America’s Natural Gas Alliance

Thu, 2014-07-31 13:42Steve Horn
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Documents: Cheniere Fuels ALEC’s New Push for Fracked Gas Exports

Today, legislative and lobbyist members of the American Legislative Exchange Council (ALEC) voted on model legislation promoting both exports of gas obtained via hydraulic fracturing (“fracking”) and vehicles powered by compressed natural gas (CNG)

Dubbed a “corporate bill mill” by its critics, ALEC is heavily engaged in a state-level effort to attack renewable energy and grease the skids for exports of U.S. oil and gas. Today's bills up for a vote — as conveyed in an ALEC mailer sent out on June 25 by ALEC's Energy, Environment and Agriculture Task Force — are titled “Resolution In Support of Expanded Liquefied Natural Gas Exports“ and “Weights and Measures and Standards for Dispensing CNG and LNG Motor Fuels.” 

An exclusive investigation conducted by DeSmogBlog reveals that Cheniere — the first U.S. company to receive a final liquefied natural gas (LNG) export permit by the U.S. Federal Energy Regulatory Commission (FERC) — has acted as the lead corporate backer of the LNG exports model resolution. 

Further, Clean Energy Fuels Corporation, owned by energy baron T. Boone Pickens, of Pickens Plan fame, and trade associations it is a member of, served as the main pusher of the CNG model resolution.

ALEC has served as a key vehicle through which the fracking industry has curried favor and pushed for policies favorable to their bottom lines in statehouses nationwide. Now ALEC and its corporate backers have upped the ante, pushing policies that will lock in downstream demand for fracked gas for years to come.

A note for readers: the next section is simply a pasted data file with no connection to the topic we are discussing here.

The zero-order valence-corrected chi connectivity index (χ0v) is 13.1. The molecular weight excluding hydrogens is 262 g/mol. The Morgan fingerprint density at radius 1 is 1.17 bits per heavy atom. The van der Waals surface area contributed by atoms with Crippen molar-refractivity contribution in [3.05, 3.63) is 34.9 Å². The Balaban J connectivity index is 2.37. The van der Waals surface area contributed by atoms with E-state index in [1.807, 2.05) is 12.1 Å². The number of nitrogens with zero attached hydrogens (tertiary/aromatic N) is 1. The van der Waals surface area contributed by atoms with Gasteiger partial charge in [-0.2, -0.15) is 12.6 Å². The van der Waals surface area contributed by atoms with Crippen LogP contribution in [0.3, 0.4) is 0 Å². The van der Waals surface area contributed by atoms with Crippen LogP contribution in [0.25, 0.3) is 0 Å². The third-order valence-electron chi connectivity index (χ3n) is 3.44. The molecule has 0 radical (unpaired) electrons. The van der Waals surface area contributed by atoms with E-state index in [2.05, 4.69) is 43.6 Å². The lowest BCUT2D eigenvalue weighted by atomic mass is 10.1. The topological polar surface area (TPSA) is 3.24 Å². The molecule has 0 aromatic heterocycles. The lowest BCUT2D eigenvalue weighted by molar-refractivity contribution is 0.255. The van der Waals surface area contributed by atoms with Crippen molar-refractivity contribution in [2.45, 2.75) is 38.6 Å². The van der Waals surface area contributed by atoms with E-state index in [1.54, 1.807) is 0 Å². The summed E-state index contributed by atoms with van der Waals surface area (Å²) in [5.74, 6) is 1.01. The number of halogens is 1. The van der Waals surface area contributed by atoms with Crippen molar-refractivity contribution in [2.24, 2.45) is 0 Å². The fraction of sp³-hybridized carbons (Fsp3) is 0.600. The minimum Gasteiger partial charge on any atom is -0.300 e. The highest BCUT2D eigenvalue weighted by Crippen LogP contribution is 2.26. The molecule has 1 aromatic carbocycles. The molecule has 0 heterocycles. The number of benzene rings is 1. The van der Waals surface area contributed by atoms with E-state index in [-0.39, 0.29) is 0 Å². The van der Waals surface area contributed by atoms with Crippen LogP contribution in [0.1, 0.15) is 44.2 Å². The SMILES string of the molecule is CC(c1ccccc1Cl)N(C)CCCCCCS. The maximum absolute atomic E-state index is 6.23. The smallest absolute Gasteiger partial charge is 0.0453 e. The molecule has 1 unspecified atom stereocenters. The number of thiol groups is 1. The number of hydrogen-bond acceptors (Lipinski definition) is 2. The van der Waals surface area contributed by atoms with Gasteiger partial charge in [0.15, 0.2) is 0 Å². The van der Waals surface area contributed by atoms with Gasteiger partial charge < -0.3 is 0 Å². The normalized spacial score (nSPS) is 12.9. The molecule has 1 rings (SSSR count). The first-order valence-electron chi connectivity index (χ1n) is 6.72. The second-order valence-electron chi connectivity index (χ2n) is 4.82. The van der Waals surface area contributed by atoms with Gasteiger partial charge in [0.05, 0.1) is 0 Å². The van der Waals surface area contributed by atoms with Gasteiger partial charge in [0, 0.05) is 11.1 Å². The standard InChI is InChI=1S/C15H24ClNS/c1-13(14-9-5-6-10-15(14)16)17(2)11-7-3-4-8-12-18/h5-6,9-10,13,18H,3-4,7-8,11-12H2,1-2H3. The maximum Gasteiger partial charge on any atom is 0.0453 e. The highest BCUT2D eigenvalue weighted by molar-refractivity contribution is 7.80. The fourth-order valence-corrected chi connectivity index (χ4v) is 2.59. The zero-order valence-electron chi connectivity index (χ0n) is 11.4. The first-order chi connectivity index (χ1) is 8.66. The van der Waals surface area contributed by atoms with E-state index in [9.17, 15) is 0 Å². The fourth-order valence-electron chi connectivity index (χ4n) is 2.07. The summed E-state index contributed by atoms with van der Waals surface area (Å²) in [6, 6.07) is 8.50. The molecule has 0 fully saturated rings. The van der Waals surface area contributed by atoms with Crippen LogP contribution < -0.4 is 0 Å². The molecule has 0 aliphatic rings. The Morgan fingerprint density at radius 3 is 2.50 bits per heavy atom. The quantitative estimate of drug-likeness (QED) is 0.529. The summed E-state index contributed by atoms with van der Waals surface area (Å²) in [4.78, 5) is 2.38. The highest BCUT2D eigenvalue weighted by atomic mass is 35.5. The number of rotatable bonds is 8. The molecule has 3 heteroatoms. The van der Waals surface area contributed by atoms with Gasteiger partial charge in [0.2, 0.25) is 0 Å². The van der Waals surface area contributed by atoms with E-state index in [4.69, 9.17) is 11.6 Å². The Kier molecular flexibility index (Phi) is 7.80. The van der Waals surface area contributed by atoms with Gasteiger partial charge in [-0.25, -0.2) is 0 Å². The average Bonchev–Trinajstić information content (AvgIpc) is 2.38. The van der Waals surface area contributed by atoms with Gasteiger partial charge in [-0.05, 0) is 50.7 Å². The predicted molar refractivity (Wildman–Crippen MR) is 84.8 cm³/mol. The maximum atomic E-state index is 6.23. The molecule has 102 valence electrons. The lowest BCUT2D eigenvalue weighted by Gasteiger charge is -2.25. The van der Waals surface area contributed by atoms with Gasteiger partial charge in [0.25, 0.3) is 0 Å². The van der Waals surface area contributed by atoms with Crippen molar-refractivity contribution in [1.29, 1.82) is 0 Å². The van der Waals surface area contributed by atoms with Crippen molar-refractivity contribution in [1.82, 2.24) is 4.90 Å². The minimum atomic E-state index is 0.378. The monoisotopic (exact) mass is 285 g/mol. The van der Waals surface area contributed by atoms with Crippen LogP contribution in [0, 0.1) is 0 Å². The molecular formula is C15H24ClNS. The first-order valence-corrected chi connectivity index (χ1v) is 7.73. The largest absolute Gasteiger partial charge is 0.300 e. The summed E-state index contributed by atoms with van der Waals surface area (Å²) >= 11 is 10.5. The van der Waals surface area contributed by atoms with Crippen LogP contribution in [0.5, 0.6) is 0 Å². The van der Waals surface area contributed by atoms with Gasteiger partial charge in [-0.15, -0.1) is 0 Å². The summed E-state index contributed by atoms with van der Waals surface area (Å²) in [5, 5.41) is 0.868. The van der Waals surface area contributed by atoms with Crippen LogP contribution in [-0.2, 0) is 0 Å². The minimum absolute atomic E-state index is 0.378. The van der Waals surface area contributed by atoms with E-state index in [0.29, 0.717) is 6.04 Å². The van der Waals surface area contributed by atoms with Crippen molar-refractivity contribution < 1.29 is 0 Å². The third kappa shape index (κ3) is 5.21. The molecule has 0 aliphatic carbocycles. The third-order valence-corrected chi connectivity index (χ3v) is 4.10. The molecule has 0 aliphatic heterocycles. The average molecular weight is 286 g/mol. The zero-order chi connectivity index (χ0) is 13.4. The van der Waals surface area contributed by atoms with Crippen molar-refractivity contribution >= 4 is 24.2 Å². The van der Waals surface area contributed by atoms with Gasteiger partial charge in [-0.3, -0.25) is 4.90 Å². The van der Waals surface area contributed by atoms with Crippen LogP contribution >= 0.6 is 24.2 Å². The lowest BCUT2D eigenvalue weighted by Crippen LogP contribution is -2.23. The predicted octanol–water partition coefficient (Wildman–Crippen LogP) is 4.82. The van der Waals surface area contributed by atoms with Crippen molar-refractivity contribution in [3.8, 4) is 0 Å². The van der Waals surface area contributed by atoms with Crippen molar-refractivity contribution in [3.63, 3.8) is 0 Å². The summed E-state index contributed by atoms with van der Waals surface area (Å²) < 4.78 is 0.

With Cheniere becoming an ALEC dues-paying member in May 2013 and with America’s Natural Gas Alliance (ANGA) — the fracking industry's tour de force — crowned an ALEC member in August 2013, it looks like many more fracking-friendly model bills could arise out of ALEC in the months and years ahead.

Mon, 2013-05-20 10:09Steve Horn
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Obama Admin. Approves ALEC Model Bill for Fracking Chemical Fluid Disclosure on Public Lands

On May 16, the Obama Interior Department announced its long-awaited rules governing hydraulic fracturing (“fracking”) on federal lands.

As part of its 171-page document of rules, the U.S. Bureau of Land Management (BLM), part of the U.S. Dept. of Interior (DOI), revealed it will adopt the American Legislative Exchange Council (ALEC) model bill written by ExxonMobil for fracking chemical fluid disclosure on U.S. public lands.

ALEC is a 98-percent corporate-funded bill mill and “dating service” that brings predominantly Republican state legislators and corporate lobbyists together at meetings to craft and vote on “model bills” behind closed doors. Many of these bills end up snaking their way into statehouses and become law in what Bill Moyers referred to as “The United States of ALEC.”

BLM will utilize an iteration of ALEC's “Disclosure of Hydraulic Fracturing Fluid Composition Act” - a bill The New York Times revealed was written by ExxonMobil - for chemical fluid disclosure of fracking on public lands and will do so by utilizing FracFocus.org's voluntary online chemical disclosure database.

In a way, it's all come full circle. As we covered here on DeSmogBlog, the original chemical disclosure standards and the decision to utilize FracFocus' database came from the Obama Dept. of Energy's (DOE) industry-stacked Fracking Subcommittee formed in May 2011. DOE gave a $1.5 million grant to FracFocus

The Texas state legislature soon thereafter adopted the first bill making FracFocus the fracking chemical disclosure database at the state level in June 2011. Since then, it's been off to the races, with the Council of State Governments adopting the TX bill as model bill in Aug. 2011, ALEC adopting it as a model bill in Oct. 2011, and the bill becoming state law in Colorado, Pennsylvania and other states.

Both the Illinois and Florida state legislatures have also tried to push through this model, but it died dead in its tracks.

FracFocus has been an anemic and failed effort by the Obama Admin. to alter the George W. Bush Admin. “Halliburton Loophole” standards for fracking chemical disclosure, which allowed the recipe of fracking chemicals to remain a “trade secret.” It's amounted to nothing more than the same game by a different name, with a Harvard study recently giving FracFocus a “failing grade.”     

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